In a clinical trial, researchers developed a prognostic model for outcomes in pediatric patients with classical Hodgkin lymphoma (cHL) based on gene expression data, and the model helped to identify those with a higher risk of treatment failure. The researchers presented the model in a report recently published in the journal Blood.
In the Children’s Oncology Group AHOD0031 trial (ClinicalTrials.gov Identifier: NCT00025259), pretreatment biopsy samples were obtained from pediatric patients with cHL to use in comparison with previously published data from adults with cHL. Biopsy samples consisted of formalin-fixed, paraffin-embedded tissue. The samples were subjected to gene expression profiling (GEP) in order to evaluate the biology of the tumor microenvironment (TME), to identify factors correlating with treatment failure, and to construct a prognostic model for pediatric cHL with event-free survival (EFS) as the outcome of interest.
A total of 274 tissue samples were obtained, of which 246 samples (90%) were evaluable for GEP. An earlier model for prediction of overall survival in adults with cHL was found to be less predictive of outcomes when applied to pediatric patients with cHL in this study. Gene signatures associated with eosinophils, B cells, and mast cells appeared enriched in pediatric patients, compared with adult patients. However, signatures related to macrophages and stroma were more highly represented in adult patients.
The model developed by the researchers in this study appeared to have utility in predicting EFS in pediatric patients. The model was called PHL-9C, and it was developed using features from 9 cellular components associated with 111 genes. These components were related to the following cell types: regulatory T cells, mast cells, T-helper 2 cells, myeloid-derived suppressor cells, Hodgkin and Reed-Steinberg cells, follicular dendritic cells, B cells, cytotoxic T cells, and T-helper 1 cells.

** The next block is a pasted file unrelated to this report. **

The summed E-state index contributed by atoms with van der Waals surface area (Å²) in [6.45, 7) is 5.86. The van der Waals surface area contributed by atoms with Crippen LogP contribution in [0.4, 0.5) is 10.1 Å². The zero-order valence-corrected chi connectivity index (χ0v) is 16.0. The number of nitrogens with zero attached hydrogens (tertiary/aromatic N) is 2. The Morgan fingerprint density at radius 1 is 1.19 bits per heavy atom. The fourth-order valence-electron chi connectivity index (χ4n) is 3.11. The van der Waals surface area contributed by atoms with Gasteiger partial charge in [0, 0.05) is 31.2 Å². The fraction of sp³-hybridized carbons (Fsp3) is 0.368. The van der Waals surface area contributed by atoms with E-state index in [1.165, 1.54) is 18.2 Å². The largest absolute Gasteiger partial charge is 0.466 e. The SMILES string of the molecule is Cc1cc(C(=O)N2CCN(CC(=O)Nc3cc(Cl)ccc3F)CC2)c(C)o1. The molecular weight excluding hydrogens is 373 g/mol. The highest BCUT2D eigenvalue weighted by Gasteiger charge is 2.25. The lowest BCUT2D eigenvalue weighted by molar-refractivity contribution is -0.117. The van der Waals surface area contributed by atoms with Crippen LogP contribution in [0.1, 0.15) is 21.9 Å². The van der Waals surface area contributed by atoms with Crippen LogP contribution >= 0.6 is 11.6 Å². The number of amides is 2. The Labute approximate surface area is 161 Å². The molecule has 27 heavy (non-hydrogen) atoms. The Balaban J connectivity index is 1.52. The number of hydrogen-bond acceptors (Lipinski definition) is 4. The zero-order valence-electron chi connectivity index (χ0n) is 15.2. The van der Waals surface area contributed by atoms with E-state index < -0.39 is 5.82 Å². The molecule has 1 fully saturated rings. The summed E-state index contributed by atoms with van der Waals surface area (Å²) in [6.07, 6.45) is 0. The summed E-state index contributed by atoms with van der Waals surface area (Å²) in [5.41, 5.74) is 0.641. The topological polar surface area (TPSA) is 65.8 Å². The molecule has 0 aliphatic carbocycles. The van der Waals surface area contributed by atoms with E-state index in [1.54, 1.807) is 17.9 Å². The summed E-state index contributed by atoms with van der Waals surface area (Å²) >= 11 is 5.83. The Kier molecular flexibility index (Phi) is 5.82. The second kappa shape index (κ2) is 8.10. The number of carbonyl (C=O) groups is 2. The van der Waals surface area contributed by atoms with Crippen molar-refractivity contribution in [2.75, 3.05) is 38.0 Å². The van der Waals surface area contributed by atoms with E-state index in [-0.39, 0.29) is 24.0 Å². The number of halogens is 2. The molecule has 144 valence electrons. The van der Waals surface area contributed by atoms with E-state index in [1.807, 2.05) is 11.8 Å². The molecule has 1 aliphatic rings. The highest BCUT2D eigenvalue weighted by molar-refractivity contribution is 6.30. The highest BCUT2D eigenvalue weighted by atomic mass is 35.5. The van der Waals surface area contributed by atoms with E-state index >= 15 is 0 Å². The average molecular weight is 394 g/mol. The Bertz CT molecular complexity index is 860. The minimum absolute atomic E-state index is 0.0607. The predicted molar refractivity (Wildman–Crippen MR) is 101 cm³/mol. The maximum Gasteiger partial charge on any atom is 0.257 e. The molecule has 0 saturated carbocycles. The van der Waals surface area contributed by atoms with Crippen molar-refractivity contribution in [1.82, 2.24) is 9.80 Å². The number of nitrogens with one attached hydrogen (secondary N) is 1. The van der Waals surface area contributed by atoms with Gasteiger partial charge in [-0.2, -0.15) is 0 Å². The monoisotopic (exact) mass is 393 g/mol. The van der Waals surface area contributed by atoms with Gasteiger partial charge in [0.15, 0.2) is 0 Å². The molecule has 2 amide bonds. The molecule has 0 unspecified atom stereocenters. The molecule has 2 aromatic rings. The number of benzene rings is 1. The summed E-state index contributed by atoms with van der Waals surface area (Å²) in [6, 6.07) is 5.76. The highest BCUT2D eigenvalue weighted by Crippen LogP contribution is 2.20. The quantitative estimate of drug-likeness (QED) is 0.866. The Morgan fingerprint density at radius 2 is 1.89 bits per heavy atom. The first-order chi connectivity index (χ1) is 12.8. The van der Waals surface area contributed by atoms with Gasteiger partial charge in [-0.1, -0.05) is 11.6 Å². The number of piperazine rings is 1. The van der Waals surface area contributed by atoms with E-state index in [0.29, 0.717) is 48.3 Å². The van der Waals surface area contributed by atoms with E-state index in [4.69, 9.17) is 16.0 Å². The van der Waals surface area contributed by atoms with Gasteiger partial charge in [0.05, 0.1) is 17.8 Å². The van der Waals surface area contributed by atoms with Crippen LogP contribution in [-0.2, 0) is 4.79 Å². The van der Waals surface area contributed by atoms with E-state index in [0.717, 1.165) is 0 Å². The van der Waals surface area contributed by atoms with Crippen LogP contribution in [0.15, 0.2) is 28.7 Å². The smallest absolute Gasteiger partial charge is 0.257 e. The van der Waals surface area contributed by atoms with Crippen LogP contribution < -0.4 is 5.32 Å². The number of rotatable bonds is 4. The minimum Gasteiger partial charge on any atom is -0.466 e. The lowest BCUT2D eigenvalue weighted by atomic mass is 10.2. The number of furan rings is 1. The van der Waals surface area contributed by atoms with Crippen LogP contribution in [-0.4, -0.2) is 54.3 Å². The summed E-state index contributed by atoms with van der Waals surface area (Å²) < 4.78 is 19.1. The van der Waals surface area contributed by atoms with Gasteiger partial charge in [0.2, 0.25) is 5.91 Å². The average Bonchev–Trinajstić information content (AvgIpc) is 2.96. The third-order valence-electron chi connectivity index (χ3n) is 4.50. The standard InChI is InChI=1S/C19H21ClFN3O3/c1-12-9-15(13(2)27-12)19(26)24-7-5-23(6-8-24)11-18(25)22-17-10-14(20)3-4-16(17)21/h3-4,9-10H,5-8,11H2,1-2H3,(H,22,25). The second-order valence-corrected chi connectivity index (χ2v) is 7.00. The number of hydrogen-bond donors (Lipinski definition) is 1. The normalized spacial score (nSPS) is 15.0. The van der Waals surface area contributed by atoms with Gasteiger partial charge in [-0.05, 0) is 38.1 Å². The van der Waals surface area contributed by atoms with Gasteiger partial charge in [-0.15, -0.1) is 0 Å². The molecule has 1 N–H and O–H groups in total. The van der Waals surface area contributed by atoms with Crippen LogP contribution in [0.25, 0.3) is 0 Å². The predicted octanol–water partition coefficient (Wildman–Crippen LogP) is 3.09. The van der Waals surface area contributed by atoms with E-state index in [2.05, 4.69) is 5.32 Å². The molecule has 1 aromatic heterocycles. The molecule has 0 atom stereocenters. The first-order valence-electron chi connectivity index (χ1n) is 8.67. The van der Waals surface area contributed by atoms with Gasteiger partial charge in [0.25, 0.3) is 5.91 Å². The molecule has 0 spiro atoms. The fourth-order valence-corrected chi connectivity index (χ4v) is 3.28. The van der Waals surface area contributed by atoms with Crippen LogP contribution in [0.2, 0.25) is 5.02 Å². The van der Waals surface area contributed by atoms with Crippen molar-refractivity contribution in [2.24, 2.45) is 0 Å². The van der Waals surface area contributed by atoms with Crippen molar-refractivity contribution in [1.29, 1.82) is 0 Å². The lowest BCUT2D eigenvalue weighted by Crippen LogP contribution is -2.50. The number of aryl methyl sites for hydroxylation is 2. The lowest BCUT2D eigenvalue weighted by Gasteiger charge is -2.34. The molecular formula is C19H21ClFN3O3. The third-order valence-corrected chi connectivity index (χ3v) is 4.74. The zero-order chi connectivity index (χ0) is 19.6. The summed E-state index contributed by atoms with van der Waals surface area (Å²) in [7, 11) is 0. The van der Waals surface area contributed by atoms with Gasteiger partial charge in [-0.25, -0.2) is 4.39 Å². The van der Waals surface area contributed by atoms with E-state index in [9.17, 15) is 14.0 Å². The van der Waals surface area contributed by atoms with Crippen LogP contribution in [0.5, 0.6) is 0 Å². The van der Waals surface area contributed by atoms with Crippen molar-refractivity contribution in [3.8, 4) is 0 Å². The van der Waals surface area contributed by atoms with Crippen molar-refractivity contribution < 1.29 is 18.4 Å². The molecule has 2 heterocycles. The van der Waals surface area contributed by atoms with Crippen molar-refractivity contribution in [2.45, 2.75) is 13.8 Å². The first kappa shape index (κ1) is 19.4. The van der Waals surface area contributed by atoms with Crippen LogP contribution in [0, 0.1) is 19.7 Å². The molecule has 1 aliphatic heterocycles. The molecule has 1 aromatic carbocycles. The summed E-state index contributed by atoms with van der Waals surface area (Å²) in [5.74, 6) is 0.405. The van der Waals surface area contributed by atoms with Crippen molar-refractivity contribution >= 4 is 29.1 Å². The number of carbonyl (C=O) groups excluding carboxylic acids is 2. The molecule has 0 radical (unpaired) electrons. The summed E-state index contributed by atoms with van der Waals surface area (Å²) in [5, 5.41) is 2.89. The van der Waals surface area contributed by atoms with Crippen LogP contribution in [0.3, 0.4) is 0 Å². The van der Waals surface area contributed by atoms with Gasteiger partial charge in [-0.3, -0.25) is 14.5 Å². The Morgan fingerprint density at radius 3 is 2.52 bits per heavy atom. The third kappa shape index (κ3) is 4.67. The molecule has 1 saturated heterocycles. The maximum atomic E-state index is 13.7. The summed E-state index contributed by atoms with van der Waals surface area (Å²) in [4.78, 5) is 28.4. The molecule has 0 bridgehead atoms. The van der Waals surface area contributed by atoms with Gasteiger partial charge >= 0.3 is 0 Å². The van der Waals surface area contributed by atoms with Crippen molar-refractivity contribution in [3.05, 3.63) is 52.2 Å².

A validation analysis using the 9HL-9C model resulted in predictions for weighted 5-year EFS rates of 75.2% for a high-risk group, compared with 90.3% for a low-risk group (P =.0138). A multivariate analysis also suggested that 9HL-9C was independently predictive of EFS even with stage IV disease, fever, albumin level, and status as a slow early responder as factors included in the analysis.
“In conclusion, we demonstrate that GEP reflective of TME biology is prognostic for treatment outcome in a large proportion of children with cHL and that a gene expression–based biomarker assay, PHL-9C, reliably identifies patients at high risk for treatment failure in a risk-adapted treatment regimen,” the researchers wrote in their report.
Disclosures: Some authors have declared affiliations with or received grant support from the pharmaceutical industry. Please refer to the original study for a full list of disclosures.
Johnston RL, Mottok A, Chan FC, et al. A gene expression–based model predicts outcome in children with intermediate-risk classical Hodgkin lymphoma. Blood. 2022;139(6):889-893. doi:10.1182/blood.2021011941
This article originally appeared on Hematology Advisor